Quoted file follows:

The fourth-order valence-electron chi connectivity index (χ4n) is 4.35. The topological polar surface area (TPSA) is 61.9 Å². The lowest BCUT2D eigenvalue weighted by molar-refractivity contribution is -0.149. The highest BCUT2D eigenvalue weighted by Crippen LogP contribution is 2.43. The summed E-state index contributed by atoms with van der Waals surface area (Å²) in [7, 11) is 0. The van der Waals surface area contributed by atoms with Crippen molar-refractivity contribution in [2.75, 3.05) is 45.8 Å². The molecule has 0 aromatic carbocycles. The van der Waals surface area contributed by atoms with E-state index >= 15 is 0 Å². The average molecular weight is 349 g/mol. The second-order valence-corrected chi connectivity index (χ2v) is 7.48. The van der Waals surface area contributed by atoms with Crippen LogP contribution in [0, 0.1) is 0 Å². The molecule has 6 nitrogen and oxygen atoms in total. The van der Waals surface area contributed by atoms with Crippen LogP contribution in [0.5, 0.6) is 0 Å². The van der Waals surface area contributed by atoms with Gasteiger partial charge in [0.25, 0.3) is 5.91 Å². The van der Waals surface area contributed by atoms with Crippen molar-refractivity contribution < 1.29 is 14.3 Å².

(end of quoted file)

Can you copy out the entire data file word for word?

The fourth-order valence-electron chi connectivity index (χ4n) is 4.35. The topological polar surface area (TPSA) is 61.9 Å². The lowest BCUT2D eigenvalue weighted by molar-refractivity contribution is -0.149. The highest BCUT2D eigenvalue weighted by Crippen LogP contribution is 2.43. The summed E-state index contributed by atoms with van der Waals surface area (Å²) in [7, 11) is 0. The van der Waals surface area contributed by atoms with Crippen molar-refractivity contribution in [2.75, 3.05) is 45.8 Å². The molecule has 0 aromatic carbocycles. The van der Waals surface area contributed by atoms with E-state index >= 15 is 0 Å². The average molecular weight is 349 g/mol. The second-order valence-corrected chi connectivity index (χ2v) is 7.48. The van der Waals surface area contributed by atoms with Crippen LogP contribution in [0, 0.1) is 0 Å². The molecule has 6 nitrogen and oxygen atoms in total. The van der Waals surface area contributed by atoms with Crippen LogP contribution in [0.5, 0.6) is 0 Å². The van der Waals surface area contributed by atoms with Gasteiger partial charge in [0.25, 0.3) is 5.91 Å². The van der Waals surface area contributed by atoms with Crippen molar-refractivity contribution < 1.29 is 14.3 Å².